Morality is one of the most hotly debated topics among theists and atheists. I believe there are two major reasons for this: It’s incredibly complicated and therefore confusing, and it affects the way we live our lives and treat one another. It could be argued that nothing is more important. In this series of posts I’m going to share some of my thoughts on morality and explain why the theistic view of morality doesn’t make sense.
The Moral Argument for God’s Existence
I’m about to present irrefutable proof that unicorns exist. Are you ready? Here goes:
1. If beauty is objective and absolute, unicorns must exist.
2. Beauty is objective and absolute.
3. Therefore, unicorns must exist.
Brilliant, right? I came up with it myself. What, you’re not convinced? But some of the greatest thinkers in history have used the same reasoning to prove the existence of god. For example, the Scottish philosopher W.R. Sorley put it this way:
1. If morality is objective and absolute, God must exist.
2. Morality is objective and absolute.
3. Therefore, God must exist.
This argument is just as nonsensical as my argument that unicorns exists. So were all the brilliant men who used this argument wrong? Yes.
The moral argument is one of the weakest arguments in the Christian apologist’s toolkit, yet for some reason it’s one of the most popular. I first came across it in Mere Christianity by C.S. Lewis who wrote, “conscience reveals to us a moral law whose source cannot be found in the natural world, thus pointing to a supernatural Lawgiver.”
In other words, “You know murder is wrong. You just know it. But how do you know it? God must have told you.” C.S. Lewis is arguing that we are all born with an innate sense of right and wrong and that this sixth sense must have been planted in our minds by God.
This is demonstrably false. Throughout history there have been a wide variety of cultures with very different ideas about morality. Misogyny, polygamy, incest, pedophilia, racism, slavery, infanticide, human sacrifice, cannibalism, genocide–all of these acts have been widely praised and encouraged by one culture or another.
Had C.S. Lewis been born and raised in a cannibalistic tribe, it is doubtful he would have had any objections to cannibalism. There is simply no evidence that we are born with the rules of morality written on our hearts.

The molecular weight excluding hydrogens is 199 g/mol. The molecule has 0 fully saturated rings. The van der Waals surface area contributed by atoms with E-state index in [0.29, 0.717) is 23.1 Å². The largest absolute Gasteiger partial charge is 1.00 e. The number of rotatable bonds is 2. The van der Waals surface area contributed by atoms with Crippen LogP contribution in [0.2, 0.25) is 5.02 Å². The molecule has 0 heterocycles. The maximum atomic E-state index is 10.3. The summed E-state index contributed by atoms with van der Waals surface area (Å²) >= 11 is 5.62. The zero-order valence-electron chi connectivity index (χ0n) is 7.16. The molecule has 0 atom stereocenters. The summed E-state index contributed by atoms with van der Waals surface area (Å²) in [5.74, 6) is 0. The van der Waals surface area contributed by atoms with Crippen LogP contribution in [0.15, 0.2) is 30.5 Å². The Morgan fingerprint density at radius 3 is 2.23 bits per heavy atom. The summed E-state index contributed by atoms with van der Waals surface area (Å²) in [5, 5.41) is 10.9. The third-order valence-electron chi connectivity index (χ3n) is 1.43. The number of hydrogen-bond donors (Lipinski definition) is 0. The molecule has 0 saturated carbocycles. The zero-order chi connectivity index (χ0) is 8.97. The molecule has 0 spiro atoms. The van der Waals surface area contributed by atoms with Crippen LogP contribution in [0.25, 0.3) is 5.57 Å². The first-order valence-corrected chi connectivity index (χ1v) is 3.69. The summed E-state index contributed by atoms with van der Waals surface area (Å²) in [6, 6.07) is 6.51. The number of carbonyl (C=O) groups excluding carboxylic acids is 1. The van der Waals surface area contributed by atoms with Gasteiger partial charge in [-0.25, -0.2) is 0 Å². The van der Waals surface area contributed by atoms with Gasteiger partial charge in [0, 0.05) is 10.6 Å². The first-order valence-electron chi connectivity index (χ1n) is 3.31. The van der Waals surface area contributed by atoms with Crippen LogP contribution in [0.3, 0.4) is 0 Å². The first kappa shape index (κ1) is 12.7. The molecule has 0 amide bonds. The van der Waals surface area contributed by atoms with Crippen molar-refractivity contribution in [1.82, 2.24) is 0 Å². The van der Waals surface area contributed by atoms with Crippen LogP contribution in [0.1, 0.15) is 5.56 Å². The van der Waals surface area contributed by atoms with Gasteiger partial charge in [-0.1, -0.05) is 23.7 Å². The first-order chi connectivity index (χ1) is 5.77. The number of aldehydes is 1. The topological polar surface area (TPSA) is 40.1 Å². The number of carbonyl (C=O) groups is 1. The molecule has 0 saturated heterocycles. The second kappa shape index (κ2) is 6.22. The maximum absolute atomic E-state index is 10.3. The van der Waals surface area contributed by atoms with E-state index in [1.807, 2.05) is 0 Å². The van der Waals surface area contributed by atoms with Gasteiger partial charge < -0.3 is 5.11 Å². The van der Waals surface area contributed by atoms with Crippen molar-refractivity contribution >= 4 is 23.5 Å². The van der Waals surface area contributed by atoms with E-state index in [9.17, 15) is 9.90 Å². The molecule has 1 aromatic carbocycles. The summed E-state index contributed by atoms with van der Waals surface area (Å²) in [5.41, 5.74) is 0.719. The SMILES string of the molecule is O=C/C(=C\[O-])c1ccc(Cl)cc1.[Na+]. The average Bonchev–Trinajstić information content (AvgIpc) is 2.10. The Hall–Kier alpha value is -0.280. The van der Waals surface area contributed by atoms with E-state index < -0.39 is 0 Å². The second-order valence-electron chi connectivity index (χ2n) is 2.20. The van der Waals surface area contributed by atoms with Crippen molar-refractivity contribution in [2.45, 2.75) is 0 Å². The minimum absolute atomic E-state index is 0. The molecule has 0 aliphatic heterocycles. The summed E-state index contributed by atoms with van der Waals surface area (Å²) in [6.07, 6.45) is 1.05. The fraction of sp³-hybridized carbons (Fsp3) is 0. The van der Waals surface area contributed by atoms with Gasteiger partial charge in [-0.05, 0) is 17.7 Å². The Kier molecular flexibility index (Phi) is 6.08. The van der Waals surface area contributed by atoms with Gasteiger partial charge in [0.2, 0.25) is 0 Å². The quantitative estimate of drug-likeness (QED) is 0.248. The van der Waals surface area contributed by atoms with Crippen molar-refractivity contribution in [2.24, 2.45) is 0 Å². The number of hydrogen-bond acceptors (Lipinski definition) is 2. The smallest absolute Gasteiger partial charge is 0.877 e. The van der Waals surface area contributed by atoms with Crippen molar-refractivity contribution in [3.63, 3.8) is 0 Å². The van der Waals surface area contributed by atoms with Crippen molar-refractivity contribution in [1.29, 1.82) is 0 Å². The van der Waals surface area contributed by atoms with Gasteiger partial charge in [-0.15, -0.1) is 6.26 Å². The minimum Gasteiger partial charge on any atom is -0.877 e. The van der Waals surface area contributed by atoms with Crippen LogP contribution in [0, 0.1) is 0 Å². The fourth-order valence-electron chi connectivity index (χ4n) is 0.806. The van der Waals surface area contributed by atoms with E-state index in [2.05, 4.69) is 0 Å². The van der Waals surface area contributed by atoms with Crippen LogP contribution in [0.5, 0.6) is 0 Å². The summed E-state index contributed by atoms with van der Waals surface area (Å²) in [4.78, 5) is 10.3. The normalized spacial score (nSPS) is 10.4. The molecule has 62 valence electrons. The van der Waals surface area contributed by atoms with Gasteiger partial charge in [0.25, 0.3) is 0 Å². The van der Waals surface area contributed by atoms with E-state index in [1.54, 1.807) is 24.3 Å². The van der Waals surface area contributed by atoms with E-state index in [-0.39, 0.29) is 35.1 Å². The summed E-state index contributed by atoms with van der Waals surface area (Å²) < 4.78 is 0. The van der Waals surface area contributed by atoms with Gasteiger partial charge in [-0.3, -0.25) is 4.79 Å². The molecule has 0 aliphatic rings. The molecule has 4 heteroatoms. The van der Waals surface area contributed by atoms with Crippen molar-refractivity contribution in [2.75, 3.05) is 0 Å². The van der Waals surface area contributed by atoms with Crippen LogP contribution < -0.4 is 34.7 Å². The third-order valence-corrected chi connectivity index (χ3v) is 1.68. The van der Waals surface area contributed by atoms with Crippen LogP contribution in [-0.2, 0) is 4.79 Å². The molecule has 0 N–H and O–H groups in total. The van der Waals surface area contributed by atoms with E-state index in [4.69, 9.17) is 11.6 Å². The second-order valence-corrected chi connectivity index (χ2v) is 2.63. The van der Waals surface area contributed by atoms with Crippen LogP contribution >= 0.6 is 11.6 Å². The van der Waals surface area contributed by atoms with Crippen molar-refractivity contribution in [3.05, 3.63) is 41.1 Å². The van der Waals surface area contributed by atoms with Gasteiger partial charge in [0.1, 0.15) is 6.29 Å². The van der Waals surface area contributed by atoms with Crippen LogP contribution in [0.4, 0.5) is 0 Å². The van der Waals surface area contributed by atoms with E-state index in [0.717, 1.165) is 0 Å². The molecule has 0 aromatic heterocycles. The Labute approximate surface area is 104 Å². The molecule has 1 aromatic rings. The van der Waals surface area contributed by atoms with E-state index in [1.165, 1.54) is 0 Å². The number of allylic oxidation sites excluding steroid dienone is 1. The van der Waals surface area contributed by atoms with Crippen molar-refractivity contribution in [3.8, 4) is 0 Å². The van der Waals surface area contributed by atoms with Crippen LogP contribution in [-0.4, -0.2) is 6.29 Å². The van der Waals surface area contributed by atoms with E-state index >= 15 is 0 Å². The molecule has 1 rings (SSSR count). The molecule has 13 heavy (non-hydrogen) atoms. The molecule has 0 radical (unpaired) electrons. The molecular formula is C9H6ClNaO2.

Objective Moral Values
Theists often claim that whether or not we are born with a sense of morality, there are still objective moral values we ought to follow. This is called moral realism. The idea is that morality is an objective feature of the universe, like gravity or the speed of light. According to moral realists, right and wrong are not a matter of opinion. Rather, right and wrong are facts of nature that exist independent of humans and their subjective opinions.
Here’s a thought experiment: Most moral realists would say that murder is wrong. But what if there were a universe with no humans? Would murder be right or wrong? Neither because there would be no such thing as murder if humans didn’t exist. The idea wouldn’t even make sense. Before there can be moral values, there have to be valuers who can value things (such as human life).
However, humans do exist and moral values also exist, just not in the metaphysical sense. So what exactly are moral values? They are subjective standards of good and evil. For example, if you value human happiness, then you will probably think murder is immoral. But if you value human suffering, then you might think not murdering is immoral. It all depends on what you value. There is nothing objective about it.
This is true of anything that can be valued. What is the value of gold? Most people would ask for at least $1200 in exchange for an ounce of gold, but someone who is starving to death might give it up for a sandwich. The gold doesn’t have any intrinsic value. Rather, its value varies from person to person depending on their desires, circumstances, and preferences. And the same is true of moral values.
This idea makes many theists uncomfortable because they like to think their personal morality applies to everyone. It’s not enough for them to say they think murder is wrong. They want to be able to say it is wrong. They believe that if there is no universal standard of morality, they would have no grounds to criticize horrific events such as the holocaust. And in a way, they’re right.
Without a universal standard of morality, we can only call the holocaust evil when measuring it against a subjective moral standard, namely the standard of human life and happiness. Fortunately, most people share this standard, whether they realize it or not.
The point is, moral values are subjective by definition. Values depend on the desires of the person doing the valuing. But for something to be objective, it has to be true despite anyone’s values. Therefore, the term “objective moral values” is an oxymoron. The idea that morality is objective and absolute is as silly as the idea that beauty is objective and absolute. Beauty, like morality, is in the eye of the beholder.
In my next post I will talk about what it would mean if objective moral values did exist.